Tipton IN hotels. Find accommodation / hotels in Tipton Indiana United States of America. Sights, attractions, wildlife, national and state parks and/or forests of Indiana. Ghosts, hauntings, monsters, folklore, cryptozoology, myths and legends of Indiana. Camelopard travel tips and hints.
We hope that you enjoy your stay in your Tipton Indiana hotel. When you get the chance, stay in some of the famous, luxurious and/or historic hotels of your destinations. The Sofitel Rio de Janeiro Copacabana, the Four Seasons Hotel in Hong Kong, the Belmond Copacabana Palace in Rio de Janeiro, the Menger Hotel in San Antonio, Christian's Hotel in Luoyang China, the Palace of the Lost City at Sun City in South Africa and the Hotel Icon in Hong Kong. are among the historic, famous and/or luxurious of the international hotels.
Legends, Folklore, Ghosts, Myths, Monsters and Scary Stories in Indiana
The crying of ghostly babies heard in Indiana University's Career Development Center on North Jordan Avenue, Bloomington, which was once a fraternity house and also the site of an illegal abortion clinic; the reptilian man, or possibly people, who lurk in the Ohio River; the lion-headed serpent of the Wabash, seen at Huntington; the phantom Woman in Black who chases people in the area of East Third Street, Bloomington; the glowing male apparition of Baums Bridge Inn Bar & Restaurant in Kouts, which may be seen through a window (hope that it doesn't see you, though, as it can move with uncanny speed); ghosts of the Barbee Hotel in Warsaw, including Al Capone, a murdered gangster's moll, a silent old man and even, perhaps, Rita Hayworth; and the girl in yellow, a murder victim, whose spirit is still seen in Indiana University, Bloomington, are among the true ghost stories, myths and legends of Indiana.
The spectre of Richard Dorson who, appropriately, founded Indiana University's Folklore Institute and now haunts the Department of Folklore and Ethnomusicology on North Fess Avenue, Bloomington; hauntings of the Crump Theatre in Columbus, including the spectre of a child, unexplained voices in the nursing area and the ghost of a man; the phantom woman of the Rockport Inn Bed & Breakfast in Rockport; Oscar, the Beast of Busco, said to be a gigantic snapping turtle encountered near Churubusco; strange stories about how mysterious boulders reached the crowns of trees (as high as eighty feet up) in Yellowwood State Forest; ghosts of the historic Hotel Attica in Attica, including an unwelcome back scratcher and a glowing spectre (are they the same spirit?); and stories of the Swedenborgian missionary and nurseryman, Johnny Appleseed (John Chapman), who acquired some wealth by hard work but went barefoot, wore rags or old clothes and used his cooking pan as a cap (he was living in Indiana at the time of his death in Fort Wayne), are other legendary tales of ghosts and haunted places in Indiana.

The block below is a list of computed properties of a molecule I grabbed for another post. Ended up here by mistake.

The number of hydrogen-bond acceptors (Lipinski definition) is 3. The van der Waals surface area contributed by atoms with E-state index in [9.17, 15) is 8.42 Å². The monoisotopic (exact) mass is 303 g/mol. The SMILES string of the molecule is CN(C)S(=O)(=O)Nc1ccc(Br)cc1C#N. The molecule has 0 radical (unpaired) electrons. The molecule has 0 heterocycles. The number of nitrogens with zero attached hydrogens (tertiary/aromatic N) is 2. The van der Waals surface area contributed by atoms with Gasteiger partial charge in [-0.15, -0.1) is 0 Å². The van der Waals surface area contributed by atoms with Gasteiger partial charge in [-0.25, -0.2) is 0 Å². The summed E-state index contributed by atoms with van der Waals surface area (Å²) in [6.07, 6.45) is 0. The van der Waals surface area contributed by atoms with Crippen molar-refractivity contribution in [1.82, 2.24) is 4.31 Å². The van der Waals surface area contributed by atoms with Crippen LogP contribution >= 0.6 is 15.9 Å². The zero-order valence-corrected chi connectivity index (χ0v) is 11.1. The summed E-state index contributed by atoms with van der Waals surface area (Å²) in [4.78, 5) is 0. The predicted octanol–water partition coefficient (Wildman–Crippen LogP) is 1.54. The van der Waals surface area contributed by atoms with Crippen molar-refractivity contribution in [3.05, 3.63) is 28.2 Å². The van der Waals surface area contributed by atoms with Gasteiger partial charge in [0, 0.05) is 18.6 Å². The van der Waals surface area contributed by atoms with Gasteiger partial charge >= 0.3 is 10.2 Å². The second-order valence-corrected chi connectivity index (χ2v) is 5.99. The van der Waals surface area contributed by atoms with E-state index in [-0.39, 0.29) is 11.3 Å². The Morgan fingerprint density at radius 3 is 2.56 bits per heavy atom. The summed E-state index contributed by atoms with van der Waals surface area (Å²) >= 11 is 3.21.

National Parks, State Forests, Nature Reserves, National Forests, State Parks and Refuges in Indiana
Greene–Sullivan State Forest; Falls of the Ohio State Park, the site of the meeting of Lewis and Clarke prior to their surveying expedition and also noted for its fossil deposits, as well as for inexplicable (dare I say Fortean?) wildlife sightings such as crocodiles and alligators; Patoka River National Wildlife Refuge and Management Area; Chain O'Lakes State Park with its eight kettle lakes; Pike State Forest; Ferdinand State Forest; Indiana Dunes National Lakeshore; Jackson–Washington State Forest; Harrison–Crawford State Forest; Yellowwood State Forest with its unexplained boulders in trees; Brown County State Park, Indiana's largest; beautiful Clifty Falls State Park, which also boasts Clifty Creek Canyon; Versailles State Park with the Busching Covered Bridge; Hoosier Prairie State Nature Preserve; Morgan–Monroe State Forest; Muscatatuck National Wildlife Refuge; Calumet Prairie State Nature Preserve; Martin State Forest; Clark State Forest; Indiana Dunes State Park; Big Oaks National Wildlife Refuge; Owen–Putnam State Forest; Salamonie River State Forest; McCormick's Creek State Park, Indiana's oldest; and Selmier State Forest, are among the national or state parks, forests and refuges of Indiana.
You cannot claim to have seen the world unless you have travelled in the USA. It is well-known that in Europe you should see London, Paris, Rome, Naples, Florence, Venice and Athens but in the USA you should see Santa Fe, Albuquerque, Seattle, New Orleans, Philadelphia, Savannah, Detroit, Las Vegas, Phoenix, Boston, Salt Lake City, Juneau, Houston, San Francisco, Sitka, Sacramento, Corpus Christi, Chicago, Atlanta, Minneapolis, Kansas City, New York, Lake Tahoe, Atlantic City, Skagway, Dallas, St Louis, Fort Lauderdale, San Diego, Anchorage, Miami, Honolulu, Fairbanks, Indianapolis, Los Angeles and Washington DC. Then perhaps you can say that you are familiar with the United States of America. Bryce Canyon, Native American nations such as the Navajo and the Hopi, the wild west town of Tombstone, the plantations and bayous of the Mississippi Delta, Mount McKinley and fabulous wildlife in Denali National Park, the Everglades, Niagara Falls, the Appalachians, Marvellous scenery and sea life in Kenai Fjords National Park, rodeos, the Disney resorts, the Adirondacks, the beach at Waikiki in Hawaii, Yellowstone National Park, the Okefenokee Swamp, Mount Rainier National Park, the Florida Keys, the California coastline, Hawaiian volcanoes such as Mauna Loa, the Ozarks, Route 66, Yosemite National Park, Mount Rushmore, Glacier Bay National Park, the Arctic wilderness of Alaska and the Grand Canyon are other places, sights or events that can justify your claim to know America. By the way, you will find other Camelopard tips, hints, anecdotes or warnings on other pages of the website.
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